Lee and Jeon imperious, Harimoto-Hayata thrill

Mixed Doubles: Round One (Round of 16)

Korea Republic’s Lee Sangsu and Jeon Jihee look to be a powerful duo in Bremen, as they won in straight games against Romanians Ovidiu Ionescu and Bernadette Szocs (11-5, 11-7, 12-10).

“No, it was no surprise that we lost. They are a very good pair. In the Asian Championships they almost beat Xu Xin and Liu Shiwen, were 2-0 and 10-8 in the lead. Be believed in our game but they were the better players today. We will try again at the next tournament.” Ovidiu Ionescu

Meanwhile, Japan’s Tomokazu Harimoto and Hina Hayata were involved in a thriller with Germany’s Patrick Franziska and Petrissa Solja which ended in the Asian pair winning 3-1 (8-11, 12-10, 12–10, 11-9). The match was a feast for the fans with elite athletes engaging in a lot of rallies.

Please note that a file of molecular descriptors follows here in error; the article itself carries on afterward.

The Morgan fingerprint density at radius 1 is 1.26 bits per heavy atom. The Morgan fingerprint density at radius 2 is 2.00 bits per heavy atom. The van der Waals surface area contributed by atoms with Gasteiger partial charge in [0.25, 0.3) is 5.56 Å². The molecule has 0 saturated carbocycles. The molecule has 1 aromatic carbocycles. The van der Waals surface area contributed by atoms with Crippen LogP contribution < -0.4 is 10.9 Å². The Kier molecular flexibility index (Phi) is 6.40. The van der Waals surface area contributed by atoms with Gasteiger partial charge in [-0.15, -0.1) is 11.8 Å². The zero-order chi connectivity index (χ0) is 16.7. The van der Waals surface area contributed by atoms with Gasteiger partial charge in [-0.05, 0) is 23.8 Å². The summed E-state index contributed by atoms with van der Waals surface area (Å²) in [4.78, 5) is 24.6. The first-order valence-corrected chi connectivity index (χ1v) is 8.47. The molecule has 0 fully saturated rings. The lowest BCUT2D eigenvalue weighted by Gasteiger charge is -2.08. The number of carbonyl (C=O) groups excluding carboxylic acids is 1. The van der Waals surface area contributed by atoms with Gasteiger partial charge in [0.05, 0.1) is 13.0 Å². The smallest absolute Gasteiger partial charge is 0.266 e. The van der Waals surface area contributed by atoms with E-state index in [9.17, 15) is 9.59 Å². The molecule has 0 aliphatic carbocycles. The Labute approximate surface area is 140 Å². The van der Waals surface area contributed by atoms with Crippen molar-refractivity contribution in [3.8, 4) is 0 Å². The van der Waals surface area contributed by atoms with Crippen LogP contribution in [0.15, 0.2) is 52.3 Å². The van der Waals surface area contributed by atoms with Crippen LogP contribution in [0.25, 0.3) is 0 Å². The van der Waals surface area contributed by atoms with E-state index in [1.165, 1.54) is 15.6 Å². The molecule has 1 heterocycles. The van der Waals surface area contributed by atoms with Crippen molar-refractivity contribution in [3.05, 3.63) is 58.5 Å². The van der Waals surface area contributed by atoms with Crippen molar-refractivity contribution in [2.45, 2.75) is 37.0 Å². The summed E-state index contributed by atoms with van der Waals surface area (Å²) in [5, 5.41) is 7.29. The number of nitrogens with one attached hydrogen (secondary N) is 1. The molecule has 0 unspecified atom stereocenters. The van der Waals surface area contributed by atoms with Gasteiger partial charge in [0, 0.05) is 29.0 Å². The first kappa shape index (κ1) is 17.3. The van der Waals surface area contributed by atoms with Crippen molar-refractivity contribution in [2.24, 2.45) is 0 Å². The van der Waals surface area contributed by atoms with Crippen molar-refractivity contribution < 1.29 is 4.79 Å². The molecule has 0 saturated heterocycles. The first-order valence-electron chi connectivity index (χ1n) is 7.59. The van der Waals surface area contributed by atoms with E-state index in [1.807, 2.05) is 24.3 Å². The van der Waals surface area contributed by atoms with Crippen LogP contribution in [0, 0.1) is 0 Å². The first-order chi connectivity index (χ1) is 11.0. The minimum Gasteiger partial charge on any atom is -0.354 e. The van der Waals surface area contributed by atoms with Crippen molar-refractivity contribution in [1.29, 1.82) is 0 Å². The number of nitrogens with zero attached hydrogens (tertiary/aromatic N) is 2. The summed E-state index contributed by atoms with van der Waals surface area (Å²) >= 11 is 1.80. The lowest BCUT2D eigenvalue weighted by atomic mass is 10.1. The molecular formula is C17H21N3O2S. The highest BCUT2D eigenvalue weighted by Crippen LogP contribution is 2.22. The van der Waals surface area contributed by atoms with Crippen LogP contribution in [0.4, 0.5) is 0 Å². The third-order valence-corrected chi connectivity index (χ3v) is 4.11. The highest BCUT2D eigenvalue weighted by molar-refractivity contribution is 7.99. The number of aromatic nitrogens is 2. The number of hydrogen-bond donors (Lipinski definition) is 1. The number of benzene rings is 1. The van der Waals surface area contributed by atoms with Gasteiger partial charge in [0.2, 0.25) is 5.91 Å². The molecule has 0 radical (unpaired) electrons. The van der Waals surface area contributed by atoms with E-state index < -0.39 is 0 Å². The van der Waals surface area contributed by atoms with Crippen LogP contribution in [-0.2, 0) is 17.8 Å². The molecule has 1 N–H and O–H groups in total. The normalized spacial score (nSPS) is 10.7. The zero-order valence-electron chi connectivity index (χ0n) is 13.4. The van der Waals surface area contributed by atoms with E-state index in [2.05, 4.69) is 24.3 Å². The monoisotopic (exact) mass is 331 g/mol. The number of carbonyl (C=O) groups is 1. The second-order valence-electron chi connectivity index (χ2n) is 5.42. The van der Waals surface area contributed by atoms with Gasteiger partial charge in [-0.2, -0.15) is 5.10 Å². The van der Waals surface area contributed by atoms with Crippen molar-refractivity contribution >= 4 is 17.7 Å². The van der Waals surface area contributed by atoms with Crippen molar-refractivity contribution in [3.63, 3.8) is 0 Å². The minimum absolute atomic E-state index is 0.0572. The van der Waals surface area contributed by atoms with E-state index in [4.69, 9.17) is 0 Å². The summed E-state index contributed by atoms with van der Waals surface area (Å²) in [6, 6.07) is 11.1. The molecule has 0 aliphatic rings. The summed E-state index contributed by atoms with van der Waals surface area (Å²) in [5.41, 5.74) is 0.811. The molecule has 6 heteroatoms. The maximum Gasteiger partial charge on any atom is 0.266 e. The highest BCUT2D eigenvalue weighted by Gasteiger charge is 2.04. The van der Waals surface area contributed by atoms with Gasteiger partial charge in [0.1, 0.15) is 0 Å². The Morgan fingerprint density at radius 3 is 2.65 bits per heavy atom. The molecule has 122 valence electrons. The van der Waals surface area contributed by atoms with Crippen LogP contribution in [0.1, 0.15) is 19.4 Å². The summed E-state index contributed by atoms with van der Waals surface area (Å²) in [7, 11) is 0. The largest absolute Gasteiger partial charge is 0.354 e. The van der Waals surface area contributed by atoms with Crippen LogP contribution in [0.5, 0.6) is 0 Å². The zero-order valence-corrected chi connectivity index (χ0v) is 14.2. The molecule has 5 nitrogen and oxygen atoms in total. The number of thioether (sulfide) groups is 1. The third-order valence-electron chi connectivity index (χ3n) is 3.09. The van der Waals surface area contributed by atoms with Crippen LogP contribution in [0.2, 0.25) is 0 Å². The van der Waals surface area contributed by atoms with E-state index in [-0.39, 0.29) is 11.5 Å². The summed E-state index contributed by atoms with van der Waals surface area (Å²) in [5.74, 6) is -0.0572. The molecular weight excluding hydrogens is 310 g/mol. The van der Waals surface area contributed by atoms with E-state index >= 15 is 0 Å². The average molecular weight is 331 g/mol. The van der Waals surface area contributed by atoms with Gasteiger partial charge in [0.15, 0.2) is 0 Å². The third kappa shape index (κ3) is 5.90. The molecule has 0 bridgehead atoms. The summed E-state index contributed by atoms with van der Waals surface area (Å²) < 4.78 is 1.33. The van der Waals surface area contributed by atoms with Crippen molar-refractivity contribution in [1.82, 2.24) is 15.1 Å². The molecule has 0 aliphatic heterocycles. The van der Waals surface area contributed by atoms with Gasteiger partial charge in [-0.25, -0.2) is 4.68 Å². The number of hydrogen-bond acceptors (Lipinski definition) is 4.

Thrilling pair: Hina Hayata and Tomokazu Harimoto.
Wong and Doo pass the test

Mixed Doubles: Round One (Round of 16)

The most in-form duo across mixed doubles this World Tour season, Wong Chun Ting and Doo Hoi Kem were tested early on as they faced Serbians Aleksandar Karakasevic and Izabela Lupulesku. Despite losing the first game, the Hong Kong duo returned into the match with a strong showing of mobility across the table and went through to the quarter-finals in style, winning 3-1 (7-11, 11-6, 11-5, 11-3).

Let the main draw begin!
World Tour 2019 German Open Bremen

No results found.

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Day 4 - 2019 ITTF World Tour German Open

Match Highlights